‘imagine….. life without Christ’

Vatican forgives John Lennon for Jesus remark
11/22/2008 3:00 PM, Reuters
VATICAN CITY (Reuters) – The Vatican’s newspaper has finally forgiven John Lennon for declaring that the Beatles were more famous than Jesus Christ, calling the remark a “boast” by a young man grappling with sudden fame.

The comment by Lennon to a London newspaper in 1966 infuriated Christians, particularly in the United States, some of whom burned Beatles’ albums in huge pyres.

But time apparently heals all wounds.

“The remark by John Lennon, which triggered deep indignation mainly in the United States, after many years sounds only like a ‘boast’ by a young working-class Englishman faced with unexpected success, after growing up in the legend of Elvis and rock and roll,” Vatican daily Osservatore Romano said.

The article, marking the 40th anniversary of the Beatles’ The White Album, went on to praise the pop band.

“The fact remains that 38 years after breaking up, the songs of the Lennon-McCartney brand have shown an extraordinary resistance to the passage of time, becoming a source of inspiration for more than one generation of pop musicians,” it said.

Lennon was murdered in New York in 1980.

(Writing by Deepa Babington; editing by Keith Weir) music.yahoo.com

The events of the Apostle Paul’s third missionary journey are recorded in the Acts of the Apostles. In the 19th chapter, we find he spent 2 years in Ephesus preaching the gospel, healing those with physical infirmities and those possessed of demons. The Spirit of God was doing a mighty work.

The word of God tells us that…

“Many that believed came, and confessed, and shewed their deeds. Many of them also which used curious arts brought their books together, and burned them before all men: and they counted the price of them, and found it fifty thousand pieces of silver”.          Acts 19:18-19

This reminds me of what took place in America and South Africa in 1966, when John Lennon made a comment to a British reporter that…. 

“Christianity was dying and that The Beatles were “more popular than Jesus now”.

Under tremendous pressure from the American media, Lennon apologized for his remarks at a press conference in Chicago on August 11, 1966. One can not know for certain, but it would stand to reason that Lennon’s apology came from a marketing perspective instead of a true spirit of repentance.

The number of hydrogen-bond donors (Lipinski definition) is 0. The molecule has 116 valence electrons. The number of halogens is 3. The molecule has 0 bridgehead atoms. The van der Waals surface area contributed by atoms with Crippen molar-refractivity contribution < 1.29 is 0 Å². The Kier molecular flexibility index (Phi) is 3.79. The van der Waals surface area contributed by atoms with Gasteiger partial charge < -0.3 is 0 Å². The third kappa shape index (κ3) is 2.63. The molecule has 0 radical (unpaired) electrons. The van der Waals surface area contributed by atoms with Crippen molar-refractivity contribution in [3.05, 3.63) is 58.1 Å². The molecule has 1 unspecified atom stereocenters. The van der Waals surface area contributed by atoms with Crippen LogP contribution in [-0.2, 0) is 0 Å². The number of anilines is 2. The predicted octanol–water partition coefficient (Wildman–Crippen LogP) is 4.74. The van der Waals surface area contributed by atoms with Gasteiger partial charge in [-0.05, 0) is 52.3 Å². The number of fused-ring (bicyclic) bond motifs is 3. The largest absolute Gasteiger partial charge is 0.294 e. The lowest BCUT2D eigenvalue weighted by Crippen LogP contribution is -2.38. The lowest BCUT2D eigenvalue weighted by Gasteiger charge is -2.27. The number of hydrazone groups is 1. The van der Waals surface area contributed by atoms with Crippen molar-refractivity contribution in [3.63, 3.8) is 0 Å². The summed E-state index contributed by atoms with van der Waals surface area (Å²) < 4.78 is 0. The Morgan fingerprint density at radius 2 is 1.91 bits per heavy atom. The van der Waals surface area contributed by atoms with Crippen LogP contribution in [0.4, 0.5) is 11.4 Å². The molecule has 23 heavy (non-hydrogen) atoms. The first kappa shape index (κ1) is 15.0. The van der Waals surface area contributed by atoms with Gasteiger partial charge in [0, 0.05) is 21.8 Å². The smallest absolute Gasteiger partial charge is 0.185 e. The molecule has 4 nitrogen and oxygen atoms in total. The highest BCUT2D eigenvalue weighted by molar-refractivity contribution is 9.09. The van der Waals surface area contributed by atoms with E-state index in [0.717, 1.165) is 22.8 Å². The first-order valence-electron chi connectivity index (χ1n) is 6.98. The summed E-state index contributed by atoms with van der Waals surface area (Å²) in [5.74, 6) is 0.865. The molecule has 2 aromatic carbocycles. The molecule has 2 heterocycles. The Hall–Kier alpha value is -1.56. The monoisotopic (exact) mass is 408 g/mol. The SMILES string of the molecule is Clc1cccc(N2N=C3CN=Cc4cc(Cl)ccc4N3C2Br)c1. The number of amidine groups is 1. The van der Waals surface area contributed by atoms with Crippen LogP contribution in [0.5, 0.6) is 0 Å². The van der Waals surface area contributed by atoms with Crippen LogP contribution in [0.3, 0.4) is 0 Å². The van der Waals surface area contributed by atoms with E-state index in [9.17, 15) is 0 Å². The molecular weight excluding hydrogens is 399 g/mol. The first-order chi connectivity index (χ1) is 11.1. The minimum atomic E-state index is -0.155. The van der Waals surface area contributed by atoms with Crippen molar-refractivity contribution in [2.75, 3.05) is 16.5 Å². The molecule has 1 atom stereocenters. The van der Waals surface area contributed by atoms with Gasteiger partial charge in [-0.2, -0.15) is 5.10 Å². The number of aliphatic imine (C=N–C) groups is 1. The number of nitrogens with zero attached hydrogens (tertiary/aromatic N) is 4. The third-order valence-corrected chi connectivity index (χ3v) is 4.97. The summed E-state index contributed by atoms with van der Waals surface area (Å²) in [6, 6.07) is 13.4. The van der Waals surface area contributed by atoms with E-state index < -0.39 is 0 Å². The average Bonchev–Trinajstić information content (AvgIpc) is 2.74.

I would tend to agree with the spokesperson from the Vatican that Lennon’s comments…

“sounds only like a ‘boast’ by a young working-class Englishman faced with unexpected success”.

Which one of us are not guilty of making stupid comments at that age? So the statement on forgiveness that the Vatican has made public some 42 years after the comment was made is quite admirable from a biblical perspective.

Peter came to Jesus asking…..

“How oft shall my brother sin against me, and I forgive him? till seven times? Jesus saith unto him, I say not unto thee, Until seven times: but, Until seventy times seven.”

Clearly from Christ’s admonition to Peter we can see He wants us to forgive those who do us wrong or sin against us. It the way of the Master, my friend.

What we don’t need to confuse here, is that what the Vatican has done is nothing more than what Christ has exhorted all of His disciples to do… and that is to manifest a forgiving spirit. And that not in word only, but in deed. The fact that the Vatican has forgiven John Lennon for a comment made over forty-years ago may be admirable but is not the crux of the matter. What is paramount is whether John Lennon has found forgiveness by the Christ? 

One can rest assured and find comfort in the fact that no matter how gross the sin or how violent our words against Him, Christ desires that we all come to repentance. His longsuffering is vast and He will abundantly pardon, but there MUST be repentance.


Imagine there’s no heaven
It’s easy if you try
No hell below us
Above us only sky
Imagine all the people
Living for today…

There is one thing that one does not have to ‘imagine’… there is life after death, and that it is appointed unto man once to die, and after this the judgement.


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